Another Film Sprites PR client, Apple Park Films, recently made their critically acclaimed feature film Little Pieces available to rent/buy via Amazon Video, where it achieved over 800 minutes of viewing time in the first week of release!

Little Pieces Film Poster

Apple Park Films’ latest short film, Emotional Motor Unit, is also coming to Amazon Video very soon. Emotional Motor Unit is a tale set in a dystopian world where emotions are secondary to output. In order to achieve a writing task, Writer (played by Little Pieces‘ Graham Cawte) will find out what it means to be human by interacting with an Emotional Motor Unit robot (played magnificently by Francesca Burgoyne).

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And as we head closer towards the end of 2017, if you’re releasing your film in 2018 it’s a good time to chat with us about publicity and digital marketing. Our services include:

  • Copywriting (IMDb biographies, website copy)
  • Social media marketing (Instagram, Twitter, Facebook)
  • Press kit and press release creation
  • Pitching to media (both traditional and new media)
  • Crowdfunding campaign publicity, promotion and support

Spots fill fast, so get in touch! Don’t forget, you can also find us on Facebook, Instagram and Twitter. You can also connect with me on LinkedIn.

And if you’re planning to celebrate Halloween this year- make sure you have a safe and happy time! It’s a good time to enjoy some of those classic horror films, as well as some of the newest releases!

 

Identifying Newsworthy Elements of Your Indie Film

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So, you have an amazing film and you want everyone to see it- of course! And while social media is the most immediate way of connecting with your audience, chances are you’re going to want to secure some reviews, features and interviews as well.

Recently we talked about how to pitch to media to secure coverage for your film via traditional (newspapers, print magazines, television and radio news) and new media (websites, blogs, podcasts). In it, we talked about the fact that in order to secure coverage, your pitch for your film needs to be newsworthy (you can see the criteria we used here). If you do your research with regards to your audience and their demographic, you can very easily use these newsworthiness criteria to assist your chances of gaining exposure for your film. The best way to highlight the newsworthy aspects of your film is via your press release. So how can you find the newsworthy aspects of your film in order to secure media coverage? We’re going to give you examples using the newsworthy criteria mentioned above.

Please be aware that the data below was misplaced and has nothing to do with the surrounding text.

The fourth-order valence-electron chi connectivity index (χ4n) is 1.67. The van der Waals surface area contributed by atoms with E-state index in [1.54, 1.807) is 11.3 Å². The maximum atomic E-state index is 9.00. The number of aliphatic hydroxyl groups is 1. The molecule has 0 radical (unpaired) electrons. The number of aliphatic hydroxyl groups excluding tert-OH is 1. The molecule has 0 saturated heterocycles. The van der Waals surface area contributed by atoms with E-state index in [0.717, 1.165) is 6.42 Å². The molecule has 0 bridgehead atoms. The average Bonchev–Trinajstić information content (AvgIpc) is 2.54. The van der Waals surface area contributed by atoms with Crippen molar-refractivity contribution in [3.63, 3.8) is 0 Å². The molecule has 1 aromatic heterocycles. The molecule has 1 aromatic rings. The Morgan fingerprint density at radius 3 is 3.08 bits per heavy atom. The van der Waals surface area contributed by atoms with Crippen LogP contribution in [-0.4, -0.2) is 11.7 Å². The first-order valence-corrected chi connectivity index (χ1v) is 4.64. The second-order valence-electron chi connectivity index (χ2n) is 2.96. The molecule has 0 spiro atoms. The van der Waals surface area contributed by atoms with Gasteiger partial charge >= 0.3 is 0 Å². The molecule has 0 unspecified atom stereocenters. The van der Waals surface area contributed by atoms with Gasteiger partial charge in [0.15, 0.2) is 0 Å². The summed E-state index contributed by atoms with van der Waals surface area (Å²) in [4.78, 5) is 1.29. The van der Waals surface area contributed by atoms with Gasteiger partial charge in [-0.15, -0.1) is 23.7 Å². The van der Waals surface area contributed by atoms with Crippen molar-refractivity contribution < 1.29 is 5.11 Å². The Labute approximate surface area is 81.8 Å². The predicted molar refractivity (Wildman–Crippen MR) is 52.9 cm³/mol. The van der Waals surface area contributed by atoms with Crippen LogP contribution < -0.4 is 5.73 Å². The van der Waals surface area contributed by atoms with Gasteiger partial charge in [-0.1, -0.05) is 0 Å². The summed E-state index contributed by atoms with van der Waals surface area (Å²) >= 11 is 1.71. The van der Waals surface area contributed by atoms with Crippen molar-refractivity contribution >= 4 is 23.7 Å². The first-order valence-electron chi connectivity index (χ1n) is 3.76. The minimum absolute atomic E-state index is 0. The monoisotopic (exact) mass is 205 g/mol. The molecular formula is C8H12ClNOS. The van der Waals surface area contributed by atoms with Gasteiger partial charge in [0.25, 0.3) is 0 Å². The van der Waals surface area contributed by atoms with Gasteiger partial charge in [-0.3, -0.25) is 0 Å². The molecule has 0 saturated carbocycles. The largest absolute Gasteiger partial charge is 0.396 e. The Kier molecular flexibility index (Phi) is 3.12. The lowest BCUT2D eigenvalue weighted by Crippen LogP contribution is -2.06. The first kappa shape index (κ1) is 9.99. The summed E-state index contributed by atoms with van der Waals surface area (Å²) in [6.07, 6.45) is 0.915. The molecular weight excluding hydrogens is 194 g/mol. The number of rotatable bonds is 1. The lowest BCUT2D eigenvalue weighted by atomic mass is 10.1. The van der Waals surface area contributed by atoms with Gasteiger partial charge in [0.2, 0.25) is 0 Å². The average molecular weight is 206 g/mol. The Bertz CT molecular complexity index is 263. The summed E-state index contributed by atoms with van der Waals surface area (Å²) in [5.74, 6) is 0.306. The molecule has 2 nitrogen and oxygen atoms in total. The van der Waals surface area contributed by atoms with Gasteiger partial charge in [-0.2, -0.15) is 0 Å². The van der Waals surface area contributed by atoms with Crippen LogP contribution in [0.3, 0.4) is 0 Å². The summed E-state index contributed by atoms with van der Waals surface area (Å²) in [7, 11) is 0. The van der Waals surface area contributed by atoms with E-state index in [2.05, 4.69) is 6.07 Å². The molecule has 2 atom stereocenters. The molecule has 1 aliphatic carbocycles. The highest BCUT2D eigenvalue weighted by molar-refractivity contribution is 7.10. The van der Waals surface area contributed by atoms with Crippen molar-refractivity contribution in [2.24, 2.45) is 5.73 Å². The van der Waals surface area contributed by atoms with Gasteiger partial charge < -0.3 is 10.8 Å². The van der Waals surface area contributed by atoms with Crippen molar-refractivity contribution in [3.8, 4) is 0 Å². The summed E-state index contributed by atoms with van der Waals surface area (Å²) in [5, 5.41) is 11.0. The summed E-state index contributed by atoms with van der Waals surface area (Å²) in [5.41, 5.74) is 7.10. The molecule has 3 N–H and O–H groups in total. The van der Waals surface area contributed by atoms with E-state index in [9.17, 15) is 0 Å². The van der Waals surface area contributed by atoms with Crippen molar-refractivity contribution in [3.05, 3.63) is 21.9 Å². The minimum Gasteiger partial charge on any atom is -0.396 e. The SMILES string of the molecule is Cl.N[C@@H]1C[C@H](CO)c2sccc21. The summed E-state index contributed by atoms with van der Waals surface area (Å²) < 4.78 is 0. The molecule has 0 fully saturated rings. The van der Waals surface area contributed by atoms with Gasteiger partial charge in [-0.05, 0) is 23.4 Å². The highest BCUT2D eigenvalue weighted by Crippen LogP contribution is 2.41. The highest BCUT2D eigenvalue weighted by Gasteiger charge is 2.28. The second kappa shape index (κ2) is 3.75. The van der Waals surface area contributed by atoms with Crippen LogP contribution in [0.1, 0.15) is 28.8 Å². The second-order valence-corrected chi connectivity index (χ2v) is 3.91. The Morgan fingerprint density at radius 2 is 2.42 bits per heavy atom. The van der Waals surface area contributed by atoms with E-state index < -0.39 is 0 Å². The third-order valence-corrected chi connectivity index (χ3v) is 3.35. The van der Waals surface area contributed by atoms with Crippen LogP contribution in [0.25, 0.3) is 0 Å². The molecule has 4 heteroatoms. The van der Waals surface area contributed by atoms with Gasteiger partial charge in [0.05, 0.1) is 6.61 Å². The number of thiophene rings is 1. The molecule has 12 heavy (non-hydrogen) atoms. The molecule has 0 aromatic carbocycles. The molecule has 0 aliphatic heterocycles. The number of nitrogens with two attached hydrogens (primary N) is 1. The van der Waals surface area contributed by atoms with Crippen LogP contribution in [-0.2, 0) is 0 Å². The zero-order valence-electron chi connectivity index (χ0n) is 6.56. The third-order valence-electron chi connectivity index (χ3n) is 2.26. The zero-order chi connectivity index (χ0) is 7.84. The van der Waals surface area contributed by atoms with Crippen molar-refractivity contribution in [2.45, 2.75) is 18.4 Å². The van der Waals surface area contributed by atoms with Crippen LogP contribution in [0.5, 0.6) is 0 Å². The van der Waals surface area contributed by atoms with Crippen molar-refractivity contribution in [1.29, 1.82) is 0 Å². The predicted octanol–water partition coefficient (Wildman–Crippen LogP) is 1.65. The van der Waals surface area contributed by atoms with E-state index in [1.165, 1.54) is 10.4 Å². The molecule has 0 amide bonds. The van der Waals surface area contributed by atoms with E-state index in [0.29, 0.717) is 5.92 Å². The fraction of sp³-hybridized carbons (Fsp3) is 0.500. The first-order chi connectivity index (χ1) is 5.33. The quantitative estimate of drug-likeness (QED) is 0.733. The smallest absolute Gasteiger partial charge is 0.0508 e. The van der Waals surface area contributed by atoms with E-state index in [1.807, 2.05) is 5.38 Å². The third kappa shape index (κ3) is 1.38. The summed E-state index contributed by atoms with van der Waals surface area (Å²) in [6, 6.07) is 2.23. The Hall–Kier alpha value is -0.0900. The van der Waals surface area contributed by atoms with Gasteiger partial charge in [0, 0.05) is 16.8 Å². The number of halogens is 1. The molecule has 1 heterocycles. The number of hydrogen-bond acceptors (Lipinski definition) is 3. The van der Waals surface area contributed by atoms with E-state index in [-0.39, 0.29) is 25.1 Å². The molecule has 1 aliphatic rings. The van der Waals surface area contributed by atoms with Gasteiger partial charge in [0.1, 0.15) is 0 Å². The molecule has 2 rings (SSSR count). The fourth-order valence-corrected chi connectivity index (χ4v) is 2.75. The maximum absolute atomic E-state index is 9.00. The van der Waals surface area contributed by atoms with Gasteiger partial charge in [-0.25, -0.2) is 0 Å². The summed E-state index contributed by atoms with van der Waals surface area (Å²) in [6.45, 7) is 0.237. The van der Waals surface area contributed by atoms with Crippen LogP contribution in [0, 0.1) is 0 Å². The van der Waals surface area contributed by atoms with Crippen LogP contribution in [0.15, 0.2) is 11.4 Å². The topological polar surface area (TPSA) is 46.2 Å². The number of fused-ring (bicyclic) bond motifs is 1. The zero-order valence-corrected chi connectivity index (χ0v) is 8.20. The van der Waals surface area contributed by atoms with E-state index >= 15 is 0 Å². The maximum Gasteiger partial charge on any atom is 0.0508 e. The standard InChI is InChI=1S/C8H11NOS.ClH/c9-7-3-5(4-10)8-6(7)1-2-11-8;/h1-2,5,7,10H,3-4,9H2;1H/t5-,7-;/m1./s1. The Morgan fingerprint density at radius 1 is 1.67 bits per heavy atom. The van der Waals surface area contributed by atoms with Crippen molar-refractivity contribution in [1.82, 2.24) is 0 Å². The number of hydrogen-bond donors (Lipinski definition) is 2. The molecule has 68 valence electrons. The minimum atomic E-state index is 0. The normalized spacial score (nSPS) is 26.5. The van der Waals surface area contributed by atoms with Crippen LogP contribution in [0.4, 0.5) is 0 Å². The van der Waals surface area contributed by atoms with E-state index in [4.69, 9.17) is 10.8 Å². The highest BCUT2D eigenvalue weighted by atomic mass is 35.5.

Timing: new, now, fresh: timing is everything. You don’t want to secure coverage for your film’s big advanced screening and Q&A after the fact. If your film was released to VOD six months ago, your chances of securing coverage lessens, especially with regards to gaining reviews in large media outlets. Film critics and reviewers are inundated with screenings every day, so you want to get your request to review in as soon as possible (we give you a good timeline here).

Significance: significance can be a useful newsworthy criteria, particularly if your film has a topic that would affect many audience members. For instance, you have a documentary about an illness that affects a large percentage of the worldwide population, it’s worth citing statistics in your press release.

Also, if there’s something of huge significance about the film or the filmmaking process, that’s definitely worth mentioning: for instance, your film raised the most money of any crowdfunding campaign to date on a crowdfunding platform, your principal photography had something of significance, like the longest recorded principal photography shoot in a certain location (or the shortest), etcetera. If, like me, you’ve just seen Christopher Nolan’s Dunkirk, it’s worth thinking about his film and filmmaking and then thinking about what sort of significance it had that would make it newsworthy (outside of the fact that it’s a WWII epic, directed by Christopher Nolan and with many prominent actors).

Proximity: Citing proximity is always great if you’re pitching to producers at local and national radio and TV news stations, or editors of local and national newspapers. No matter how big or small a film is, regardless of budget, people love the sparkle of movie-making. If the area your film was shot in has particular significance (again tying into the significance criteria) historically that can be a newsworthy element. Perhaps you’ve made an epic Western in an area that has a rich tradition of goldmining, or a psychological horror in a town where a particularly famous horror auteur was born. It’s definitely worth noting if your film has employed predominantly local crew, as it shows your commitment to that particular area and the skills the people of that area have brought to your film.